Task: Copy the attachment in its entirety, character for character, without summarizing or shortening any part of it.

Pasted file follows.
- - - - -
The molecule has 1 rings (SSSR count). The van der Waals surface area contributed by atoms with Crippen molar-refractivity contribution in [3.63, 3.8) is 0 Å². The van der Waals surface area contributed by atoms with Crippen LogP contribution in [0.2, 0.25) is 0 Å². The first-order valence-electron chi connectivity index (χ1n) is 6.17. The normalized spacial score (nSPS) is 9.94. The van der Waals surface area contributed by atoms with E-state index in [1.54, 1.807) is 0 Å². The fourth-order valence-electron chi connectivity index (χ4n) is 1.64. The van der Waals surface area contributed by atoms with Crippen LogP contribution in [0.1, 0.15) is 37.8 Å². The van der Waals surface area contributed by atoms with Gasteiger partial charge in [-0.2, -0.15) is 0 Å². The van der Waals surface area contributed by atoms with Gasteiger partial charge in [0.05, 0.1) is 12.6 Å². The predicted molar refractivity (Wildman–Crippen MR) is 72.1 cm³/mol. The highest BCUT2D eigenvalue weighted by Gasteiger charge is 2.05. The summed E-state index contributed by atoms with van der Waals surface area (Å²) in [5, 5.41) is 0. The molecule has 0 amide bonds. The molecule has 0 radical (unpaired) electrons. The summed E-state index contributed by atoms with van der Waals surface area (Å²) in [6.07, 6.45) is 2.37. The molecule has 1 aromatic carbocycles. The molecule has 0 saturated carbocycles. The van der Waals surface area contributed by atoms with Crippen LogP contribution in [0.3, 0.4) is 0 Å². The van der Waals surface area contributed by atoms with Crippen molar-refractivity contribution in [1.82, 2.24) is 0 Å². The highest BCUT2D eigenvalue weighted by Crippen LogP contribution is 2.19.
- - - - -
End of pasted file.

The molecule has 1 rings (SSSR count). The van der Waals surface area contributed by atoms with Crippen molar-refractivity contribution in [3.63, 3.8) is 0 Å². The van der Waals surface area contributed by atoms with Crippen LogP contribution in [0.2, 0.25) is 0 Å². The first-order valence-electron chi connectivity index (χ1n) is 6.17. The normalized spacial score (nSPS) is 9.94. The van der Waals surface area contributed by atoms with E-state index in [1.54, 1.807) is 0 Å². The fourth-order valence-electron chi connectivity index (χ4n) is 1.64. The van der Waals surface area contributed by atoms with Crippen LogP contribution in [0.1, 0.15) is 37.8 Å². The van der Waals surface area contributed by atoms with Gasteiger partial charge in [-0.2, -0.15) is 0 Å². The van der Waals surface area contributed by atoms with Gasteiger partial charge in [0.05, 0.1) is 12.6 Å². The predicted molar refractivity (Wildman–Crippen MR) is 72.1 cm³/mol. The highest BCUT2D eigenvalue weighted by Gasteiger charge is 2.05. The summed E-state index contributed by atoms with van der Waals surface area (Å²) in [5, 5.41) is 0. The molecule has 0 amide bonds. The molecule has 0 radical (unpaired) electrons. The summed E-state index contributed by atoms with van der Waals surface area (Å²) in [6.07, 6.45) is 2.37. The molecule has 1 aromatic carbocycles. The molecule has 0 saturated carbocycles. The van der Waals surface area contributed by atoms with Crippen LogP contribution in [0.3, 0.4) is 0 Å². The van der Waals surface area contributed by atoms with Crippen molar-refractivity contribution in [1.82, 2.24) is 0 Å². The highest BCUT2D eigenvalue weighted by Crippen LogP contribution is 2.19.